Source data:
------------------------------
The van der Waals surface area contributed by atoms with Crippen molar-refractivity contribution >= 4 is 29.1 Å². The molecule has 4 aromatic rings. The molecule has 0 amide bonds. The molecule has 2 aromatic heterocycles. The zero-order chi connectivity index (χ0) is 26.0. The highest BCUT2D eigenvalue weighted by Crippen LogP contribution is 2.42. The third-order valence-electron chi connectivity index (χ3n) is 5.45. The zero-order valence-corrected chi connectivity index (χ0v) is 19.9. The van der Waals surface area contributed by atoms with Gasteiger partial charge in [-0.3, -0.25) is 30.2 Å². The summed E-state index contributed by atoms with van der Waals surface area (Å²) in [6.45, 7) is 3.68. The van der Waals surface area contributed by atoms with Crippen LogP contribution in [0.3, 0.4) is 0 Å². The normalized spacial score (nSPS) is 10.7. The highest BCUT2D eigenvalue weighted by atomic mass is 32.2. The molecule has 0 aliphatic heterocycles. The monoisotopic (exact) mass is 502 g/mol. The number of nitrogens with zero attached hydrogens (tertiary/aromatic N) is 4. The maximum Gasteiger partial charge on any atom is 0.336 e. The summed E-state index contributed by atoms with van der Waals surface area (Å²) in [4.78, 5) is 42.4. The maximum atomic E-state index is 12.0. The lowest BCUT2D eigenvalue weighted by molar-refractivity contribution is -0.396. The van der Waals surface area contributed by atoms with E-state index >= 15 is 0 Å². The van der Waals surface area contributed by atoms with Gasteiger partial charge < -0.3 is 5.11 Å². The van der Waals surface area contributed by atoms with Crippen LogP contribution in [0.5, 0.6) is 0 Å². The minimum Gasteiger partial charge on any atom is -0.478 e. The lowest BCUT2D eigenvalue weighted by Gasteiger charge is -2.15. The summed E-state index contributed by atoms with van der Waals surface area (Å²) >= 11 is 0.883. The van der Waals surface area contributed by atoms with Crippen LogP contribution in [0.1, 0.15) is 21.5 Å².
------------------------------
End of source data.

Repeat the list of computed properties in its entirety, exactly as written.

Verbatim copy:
The van der Waals surface area contributed by atoms with Crippen molar-refractivity contribution >= 4 is 29.1 Å². The molecule has 4 aromatic rings. The molecule has 0 amide bonds. The molecule has 2 aromatic heterocycles. The zero-order chi connectivity index (χ0) is 26.0. The highest BCUT2D eigenvalue weighted by Crippen LogP contribution is 2.42. The third-order valence-electron chi connectivity index (χ3n) is 5.45. The zero-order valence-corrected chi connectivity index (χ0v) is 19.9. The van der Waals surface area contributed by atoms with Gasteiger partial charge in [-0.3, -0.25) is 30.2 Å². The summed E-state index contributed by atoms with van der Waals surface area (Å²) in [6.45, 7) is 3.68. The van der Waals surface area contributed by atoms with Crippen LogP contribution in [0.3, 0.4) is 0 Å². The normalized spacial score (nSPS) is 10.7. The highest BCUT2D eigenvalue weighted by atomic mass is 32.2. The molecule has 0 aliphatic heterocycles. The monoisotopic (exact) mass is 502 g/mol. The number of nitrogens with zero attached hydrogens (tertiary/aromatic N) is 4. The maximum Gasteiger partial charge on any atom is 0.336 e. The summed E-state index contributed by atoms with van der Waals surface area (Å²) in [4.78, 5) is 42.4. The maximum atomic E-state index is 12.0. The lowest BCUT2D eigenvalue weighted by molar-refractivity contribution is -0.396. The van der Waals surface area contributed by atoms with E-state index >= 15 is 0 Å². The van der Waals surface area contributed by atoms with Gasteiger partial charge < -0.3 is 5.11 Å². The van der Waals surface area contributed by atoms with Crippen LogP contribution in [0.5, 0.6) is 0 Å². The minimum Gasteiger partial charge on any atom is -0.478 e. The lowest BCUT2D eigenvalue weighted by Gasteiger charge is -2.15. The summed E-state index contributed by atoms with van der Waals surface area (Å²) >= 11 is 0.883. The van der Waals surface area contributed by atoms with Crippen LogP contribution in [0.1, 0.15) is 21.5 Å².